Middleclass Caught Between the FSC and Sagicor

Sir Frank Alleyne, Chairman of the FSC

A report prepared by the International Monetary Fund (IMF) that reviewed the robustness of the operations of the Financial Services Commission (FSC)- specifically as it pertains to the supervision of Sagicor-  has triggered alarm bells in the local and regional financial market.   Although there is no evidence based on any public reporting Sagicor is not a well run company, the findings of the IMF report, commissioned by the FSC- supports the view that oversight body cannot conclusively give the green light to the good health of the Sagicor operations because it is under-resourced and therefore unable to execute a quality full scope review.

Based on recent reporting many have focused on the lack of adequate supervision of the insurance sector by the FSC, however, the BU household is acutely aware that the FSC ALSO has oversight for Credit Unions, Securities and Mutual Funds AND Pensions – see FSC website.

BU is very interested in the integrity of the pension slice of the market at a time when the National Insurance Scheme is ALSO under the microscope. It is no secret NIS expense will exceed revenue in the near future and necessitate drawdown on investments and possibly the need to extend the pensionable age to 70+ in the near future. Barbadians until recently were encouraged through tax breaks to open Registered Retirement Savings Plans (RRSPs) to supplement government pension in order to sustain a reasonable standard of living and create peace of mind in the golden years.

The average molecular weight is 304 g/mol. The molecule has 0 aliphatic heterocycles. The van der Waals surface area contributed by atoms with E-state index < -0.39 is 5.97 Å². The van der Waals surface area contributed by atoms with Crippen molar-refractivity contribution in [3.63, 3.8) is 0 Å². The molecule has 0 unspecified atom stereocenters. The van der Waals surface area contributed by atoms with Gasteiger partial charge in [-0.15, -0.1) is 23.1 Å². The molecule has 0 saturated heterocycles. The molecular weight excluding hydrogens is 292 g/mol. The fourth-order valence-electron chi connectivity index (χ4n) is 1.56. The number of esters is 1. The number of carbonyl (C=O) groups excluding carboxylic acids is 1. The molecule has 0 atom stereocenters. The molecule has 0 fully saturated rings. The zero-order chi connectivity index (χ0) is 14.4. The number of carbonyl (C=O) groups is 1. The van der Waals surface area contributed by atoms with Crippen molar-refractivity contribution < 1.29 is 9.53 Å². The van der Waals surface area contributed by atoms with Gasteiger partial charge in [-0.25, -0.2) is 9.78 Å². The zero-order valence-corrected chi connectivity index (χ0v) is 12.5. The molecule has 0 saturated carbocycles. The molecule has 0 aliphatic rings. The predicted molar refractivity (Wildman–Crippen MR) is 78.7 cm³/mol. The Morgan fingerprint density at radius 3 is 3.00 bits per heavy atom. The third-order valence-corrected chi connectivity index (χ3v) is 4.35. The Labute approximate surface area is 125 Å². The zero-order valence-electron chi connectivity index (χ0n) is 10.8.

Relevant Link: IMF FSC Confidential Report

The catastrophic regulatory failure of another pan Caribbean insurance company is still fresh in the minds of a CLICO fatigued public. The findings contained in the IMF report leaked by Barbados Today should be the cause of worry for people of the region. It reveals that Barbados through its agent the FSC has not been aggressive in the  post CLICO period to strengthen the oversight framework to efficiently mitigate risk in the sectors it has responsibility to supervise.

There is a large middleclass in Barbados with a significant number holding RRSPs with Sagicor AND the employer’s pension is ALSO managed by Sagicor. If there was a financial failure by Sagicor the impact on Barbados and Caribbean economies would eradicate personal wealth by greater than 50% in BU’s estimation. The fact that the CLICO meltdown occurred in 2008 and the quality of supervision continues to be deficient suggest heads need to roll.

The FSC and government owe it to the people they serve to be as strategic, efficient and transparent as practicable in this matter. BU appreciates this is a confidence sensitive issue, however, the regulator must publicly demonstrate that it has a grip on the issue. Given the deep penetration of regional markets by Sagicor and high contribution to GDPs, a catastrophic event must not occur because of weak supervision.   Surely we learned from the CLICO mess?

By the way, why is June Fowler commenting on the matter? Does she possess the expertise or competency to comment with any certainty regarding the integrity of the regulatory framework?

78 comments

  • “…………but I won’t degrade myself by lying in an insignificant discussion about who owns and can afford property in Barbados.”

    ++++++++++++++++++++

    Let me tell you a secret………… (you are consistent in degrading yourself in this forum, because 99.7% of your contributions are shiite).

    You are just an ordinary primary school composition writer trying your best to convince people you are a journalist.

    Liked by 1 person

  • Very peculiar if the FSC commissioned the IMF to do a review of Sagicor.

    Considering that there are insurance companies in Barbados that have never had a review, in over twenty five years of operation.

    Could it be that someone has an agenda?

    Like

  • @ Crusoe
    Did they review Sagicor or the FSC?

    Like

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